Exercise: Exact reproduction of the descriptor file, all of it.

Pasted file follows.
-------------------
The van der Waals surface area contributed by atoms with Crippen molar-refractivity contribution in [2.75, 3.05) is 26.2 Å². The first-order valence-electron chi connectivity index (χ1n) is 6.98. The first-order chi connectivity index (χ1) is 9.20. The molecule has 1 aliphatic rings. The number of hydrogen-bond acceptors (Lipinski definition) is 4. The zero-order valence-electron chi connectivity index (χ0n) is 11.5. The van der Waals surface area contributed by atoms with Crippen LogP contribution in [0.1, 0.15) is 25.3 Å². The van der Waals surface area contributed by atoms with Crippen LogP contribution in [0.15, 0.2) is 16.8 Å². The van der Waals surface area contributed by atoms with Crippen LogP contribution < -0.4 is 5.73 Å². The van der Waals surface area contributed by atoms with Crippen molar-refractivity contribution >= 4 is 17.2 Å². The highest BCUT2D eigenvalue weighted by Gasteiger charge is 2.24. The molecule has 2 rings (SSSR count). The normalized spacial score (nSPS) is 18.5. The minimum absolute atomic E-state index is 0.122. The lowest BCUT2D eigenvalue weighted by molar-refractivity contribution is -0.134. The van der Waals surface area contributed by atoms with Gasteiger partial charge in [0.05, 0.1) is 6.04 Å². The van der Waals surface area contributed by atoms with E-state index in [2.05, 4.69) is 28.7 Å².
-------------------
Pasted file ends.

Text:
The van der Waals surface area contributed by atoms with Crippen molar-refractivity contribution in [2.75, 3.05) is 26.2 Å². The first-order valence-electron chi connectivity index (χ1n) is 6.98. The first-order chi connectivity index (χ1) is 9.20. The molecule has 1 aliphatic rings. The number of hydrogen-bond acceptors (Lipinski definition) is 4. The zero-order valence-electron chi connectivity index (χ0n) is 11.5. The van der Waals surface area contributed by atoms with Crippen LogP contribution in [0.1, 0.15) is 25.3 Å². The van der Waals surface area contributed by atoms with Crippen LogP contribution in [0.15, 0.2) is 16.8 Å². The van der Waals surface area contributed by atoms with Crippen LogP contribution < -0.4 is 5.73 Å². The van der Waals surface area contributed by atoms with Crippen molar-refractivity contribution >= 4 is 17.2 Å². The highest BCUT2D eigenvalue weighted by Gasteiger charge is 2.24. The molecule has 2 rings (SSSR count). The normalized spacial score (nSPS) is 18.5. The minimum absolute atomic E-state index is 0.122. The lowest BCUT2D eigenvalue weighted by molar-refractivity contribution is -0.134. The van der Waals surface area contributed by atoms with Gasteiger partial charge in [0.05, 0.1) is 6.04 Å². The van der Waals surface area contributed by atoms with E-state index in [2.05, 4.69) is 28.7 Å².